New Media, Laptops, and Learning

About a month ago I wrote a little on a study that found little improvement in learning from educational technology. Unable to find the study, I had to take analysis from the newspaper to form a conclusion: that studies critiquing edutech will always come to wrong conclusions if questions are begged. Now this article on laptops in schools is making rounds (may require login). Here’s a snip:

Yet school officials here and in several other places said laptops had been abused by students, did not fit into lesson plans, and showed little, if any, measurable effect on grades and test scores at a time of increased pressure to meet state standards. Districts have dropped laptop programs after resistance from teachers, logistical and technical problems, and escalating maintenance costs.

Such disappointments are the latest example of how technology is often embraced by philanthropists and political leaders as a quick fix, only to leave teachers flummoxed about how best to integrate the new gadgets into curriculums. Last month, the United States Department of Education released a study showing no difference in academic achievement between students who used educational software programs for math and reading and those who did not.

Again, the question of “no difference in academic achievement” comes up as a focal question. The problems at Liverpool Central School District are foreseeable: tech support, abuse, and pedagogy. Those of us who have been working with technology for a while, in my case it’s nearly 17 years, have learned a lot about benefits, limitations, and the questions that need to be asked before money goes into the techno sink hole. How will the technology be used? How will it solve problems of collaborative work and learning, team problem solving, and design work. I’ve never heard people who have struggled with technology talk about “improving learning.” They talk about alternatives, contexts, and specific problems, such as lab times, augmentation, and effect.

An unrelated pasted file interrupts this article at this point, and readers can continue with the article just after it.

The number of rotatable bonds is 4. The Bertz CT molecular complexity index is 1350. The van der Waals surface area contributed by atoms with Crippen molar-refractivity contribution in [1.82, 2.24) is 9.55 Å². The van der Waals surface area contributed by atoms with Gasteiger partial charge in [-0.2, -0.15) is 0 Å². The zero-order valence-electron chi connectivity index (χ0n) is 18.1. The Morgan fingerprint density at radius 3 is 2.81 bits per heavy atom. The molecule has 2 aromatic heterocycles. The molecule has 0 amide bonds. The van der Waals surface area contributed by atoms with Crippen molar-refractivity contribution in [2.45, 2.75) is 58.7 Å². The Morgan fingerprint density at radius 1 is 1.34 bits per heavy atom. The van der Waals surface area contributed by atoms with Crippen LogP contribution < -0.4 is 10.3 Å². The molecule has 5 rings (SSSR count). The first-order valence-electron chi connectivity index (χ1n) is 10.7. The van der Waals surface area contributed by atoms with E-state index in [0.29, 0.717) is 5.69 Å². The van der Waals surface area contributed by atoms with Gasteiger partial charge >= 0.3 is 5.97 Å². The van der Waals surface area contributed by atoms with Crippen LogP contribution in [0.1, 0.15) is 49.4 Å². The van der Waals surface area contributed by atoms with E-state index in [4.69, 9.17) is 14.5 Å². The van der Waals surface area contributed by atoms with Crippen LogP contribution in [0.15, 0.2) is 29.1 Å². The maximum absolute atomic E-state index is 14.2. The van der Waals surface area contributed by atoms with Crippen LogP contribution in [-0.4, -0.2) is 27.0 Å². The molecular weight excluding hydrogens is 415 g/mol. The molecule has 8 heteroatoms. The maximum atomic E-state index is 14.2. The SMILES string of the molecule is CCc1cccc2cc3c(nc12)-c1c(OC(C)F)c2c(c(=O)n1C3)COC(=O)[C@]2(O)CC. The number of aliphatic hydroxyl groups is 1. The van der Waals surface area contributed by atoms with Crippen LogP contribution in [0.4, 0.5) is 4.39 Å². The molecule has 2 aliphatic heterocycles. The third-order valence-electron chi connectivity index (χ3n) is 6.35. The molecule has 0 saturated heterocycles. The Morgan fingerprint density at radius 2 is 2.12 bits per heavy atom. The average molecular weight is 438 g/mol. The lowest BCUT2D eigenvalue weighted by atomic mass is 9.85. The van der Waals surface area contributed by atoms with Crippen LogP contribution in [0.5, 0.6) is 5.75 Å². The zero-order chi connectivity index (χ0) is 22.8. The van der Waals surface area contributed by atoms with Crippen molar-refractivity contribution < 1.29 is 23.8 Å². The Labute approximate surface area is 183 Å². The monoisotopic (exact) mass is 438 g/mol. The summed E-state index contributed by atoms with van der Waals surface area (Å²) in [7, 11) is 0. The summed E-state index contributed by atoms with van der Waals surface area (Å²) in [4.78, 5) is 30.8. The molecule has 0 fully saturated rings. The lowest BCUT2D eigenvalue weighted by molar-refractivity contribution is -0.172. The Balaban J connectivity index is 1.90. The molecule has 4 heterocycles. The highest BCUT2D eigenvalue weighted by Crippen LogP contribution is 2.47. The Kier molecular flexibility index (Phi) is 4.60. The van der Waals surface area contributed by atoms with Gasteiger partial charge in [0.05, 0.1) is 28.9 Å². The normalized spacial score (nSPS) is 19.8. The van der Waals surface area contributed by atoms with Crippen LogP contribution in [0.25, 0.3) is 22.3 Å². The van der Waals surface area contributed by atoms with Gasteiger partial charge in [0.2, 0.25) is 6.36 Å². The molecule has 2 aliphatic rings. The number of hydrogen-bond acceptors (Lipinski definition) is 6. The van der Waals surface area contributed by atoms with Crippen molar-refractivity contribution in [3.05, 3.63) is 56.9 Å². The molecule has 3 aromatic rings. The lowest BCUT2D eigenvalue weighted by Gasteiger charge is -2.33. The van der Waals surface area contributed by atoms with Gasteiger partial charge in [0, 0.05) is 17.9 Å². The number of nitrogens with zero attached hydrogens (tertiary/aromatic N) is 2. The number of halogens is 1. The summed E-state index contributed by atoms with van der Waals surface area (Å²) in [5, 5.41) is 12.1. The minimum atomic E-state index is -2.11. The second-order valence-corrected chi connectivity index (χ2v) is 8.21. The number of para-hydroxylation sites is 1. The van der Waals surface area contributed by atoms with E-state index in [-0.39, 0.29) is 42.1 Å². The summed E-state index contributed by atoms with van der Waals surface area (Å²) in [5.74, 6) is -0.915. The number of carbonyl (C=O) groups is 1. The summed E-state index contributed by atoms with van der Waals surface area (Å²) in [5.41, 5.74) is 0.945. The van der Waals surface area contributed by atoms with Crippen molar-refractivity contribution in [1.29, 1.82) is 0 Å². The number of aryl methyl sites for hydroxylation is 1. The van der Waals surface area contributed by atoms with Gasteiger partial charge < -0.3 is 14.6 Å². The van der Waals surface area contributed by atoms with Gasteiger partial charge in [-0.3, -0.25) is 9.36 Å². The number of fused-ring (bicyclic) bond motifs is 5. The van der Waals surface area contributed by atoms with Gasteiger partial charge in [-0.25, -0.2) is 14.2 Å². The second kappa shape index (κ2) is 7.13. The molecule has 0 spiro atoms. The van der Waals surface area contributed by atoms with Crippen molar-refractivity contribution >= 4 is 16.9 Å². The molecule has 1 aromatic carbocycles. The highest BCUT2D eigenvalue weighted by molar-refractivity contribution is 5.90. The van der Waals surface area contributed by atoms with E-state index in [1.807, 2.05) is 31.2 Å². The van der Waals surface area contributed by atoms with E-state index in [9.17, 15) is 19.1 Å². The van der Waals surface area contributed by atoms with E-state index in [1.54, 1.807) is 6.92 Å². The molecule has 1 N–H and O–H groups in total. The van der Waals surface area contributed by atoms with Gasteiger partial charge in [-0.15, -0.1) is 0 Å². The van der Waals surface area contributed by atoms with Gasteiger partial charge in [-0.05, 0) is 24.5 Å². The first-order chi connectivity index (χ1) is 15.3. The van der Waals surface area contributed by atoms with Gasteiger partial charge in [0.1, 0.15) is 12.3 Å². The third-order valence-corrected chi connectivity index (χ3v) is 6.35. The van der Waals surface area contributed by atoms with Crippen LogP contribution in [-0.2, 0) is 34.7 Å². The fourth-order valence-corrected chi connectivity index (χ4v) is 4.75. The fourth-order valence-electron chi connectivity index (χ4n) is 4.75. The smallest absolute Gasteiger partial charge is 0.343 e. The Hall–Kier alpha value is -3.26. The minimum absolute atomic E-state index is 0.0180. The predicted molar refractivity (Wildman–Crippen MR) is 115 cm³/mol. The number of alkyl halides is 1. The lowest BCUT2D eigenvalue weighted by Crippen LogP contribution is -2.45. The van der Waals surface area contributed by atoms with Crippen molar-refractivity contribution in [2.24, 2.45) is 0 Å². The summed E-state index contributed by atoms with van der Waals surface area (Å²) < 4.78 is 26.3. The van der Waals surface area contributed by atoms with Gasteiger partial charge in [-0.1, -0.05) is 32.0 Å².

I’ve never thought providing laptops to students at school is a good idea. Were the teachers provided laptops? Now we’re in a bad apple situation. When ill results come from underdeveloped questions, people with good intentions will be required to prove possible conclusions first then get the technology they think fills a gap. That line on the requisition form that says “How will this device improve your students’ learning?” should be stricken. Only students can improve their learning.

If people write more with word processors, their writing will improve; it’s not the word processor that is making the improvement.